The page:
Why old-growth forests matter so much in the fight against climate change

Few experiences have rendered me as awestruck as the winter morning I spent wandering through a grove of ancient sequoias, their sienna bark glowing against the snowy ground. They’re the world’s largest trees, spanning up to 36 feet in diameter and more than 250 feet in height. And they’ve been known to live for 3,400 years. But fewer and fewer of them are getting the chance to make it that long: In the past two years, three massive wildfires that roared through the western slope of California’s Sierra Nevada mountains torched thousands of sequoias. The damage was so severe, experts estimated, that almost a fifth of the planet’s sequoias died or suffered terminal burns during the blazes.

Sequoias have adapted to live with fire, and their thick bark usually protects them from damage. So the tremendous losses in the past few years can’t be chalked up to bad luck: Since 2015, according to a National Park Service report, there has been a “dramatic increase” in severe wildfires in sequoia country due to hotter, drier conditions linked to climate change.

The Biden Administration is taking note. On April 22, the president signed an executive order aimed at protecting the United States’ forests, especially old-growth forests like the ancient sequoia groves. Among other things, the order directs the Department of the Interior to inventory the old-growth forests on federal lands over the course of the next year, and identify the threats to these trees along with ways to better safeguard them. (One such measure includes prescribed burning, a practice that Indigenous tribes have relied on for centuries to prevent catastrophic wildfires.) The order also sets targets for reforesting federal lands by 2030 and helping curb deforestation around the world.

Biden isn’t just drawn to protecting old trees because of their beauty, or the way they nourish biodiversity; his interest in them is directly tied to his climate goals. As his Earth Day directive states, forests “play an irreplaceable role in reaching net-zero greenhouse gas emissions.” Old-growth trees serve as carbon sinks, keeping carbon dioxide emissions out of the atmosphere. The United States’ temperate forests offset about 14 percent of the country’s carbon emissions every year. All trees do this, but the older, bigger ones do it particularly well. As one 2020 study on land east of the Cascades in Oregon and Washington found, large trees (those greater than 21 inches in diameter) made up only 3 percent of the total forest but stored 42 percent of the carbon.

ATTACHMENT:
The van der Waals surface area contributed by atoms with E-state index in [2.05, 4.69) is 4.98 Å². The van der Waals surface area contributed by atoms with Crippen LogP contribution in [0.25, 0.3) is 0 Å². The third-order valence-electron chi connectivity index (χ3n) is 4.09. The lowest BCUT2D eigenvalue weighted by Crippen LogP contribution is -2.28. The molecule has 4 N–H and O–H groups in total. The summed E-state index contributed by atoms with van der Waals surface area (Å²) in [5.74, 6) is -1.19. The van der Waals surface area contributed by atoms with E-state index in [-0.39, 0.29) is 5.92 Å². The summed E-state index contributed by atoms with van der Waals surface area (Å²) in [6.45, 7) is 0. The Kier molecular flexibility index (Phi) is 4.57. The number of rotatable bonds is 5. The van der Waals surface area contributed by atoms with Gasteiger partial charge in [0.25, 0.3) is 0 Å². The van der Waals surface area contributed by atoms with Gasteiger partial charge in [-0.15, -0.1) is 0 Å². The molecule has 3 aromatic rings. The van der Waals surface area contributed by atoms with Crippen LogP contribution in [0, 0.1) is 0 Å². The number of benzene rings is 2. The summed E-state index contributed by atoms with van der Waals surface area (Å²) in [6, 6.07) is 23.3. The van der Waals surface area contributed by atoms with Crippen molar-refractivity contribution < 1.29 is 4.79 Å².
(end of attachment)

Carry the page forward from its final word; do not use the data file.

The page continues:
But while Biden’s latest order makes strides toward conserving these ancient treasures, it doesn’t appear to take a step that many environmentalists and some politicians have been lobbying for: banning logging of old-growth forests on federal lands. The executive order references “supporting healthy, sustainably managed forests in timber communities”—code for supporting logging companies, which, as the Washington Post points out, are still permitted to harvest some old-growth trees on federal land in Oregon.

“Allowing logging of mature and old federal forests should become a practice of the past,” wrote members of Congress in a November 2021 letter to Secretary of Agriculture Tom Vilsack. While it will take time and significant funding to shift away from fossil fuels and flood the country with electric cars, they wrote, “protecting our natural carbon sinks represents a more straightforward climate solution.”

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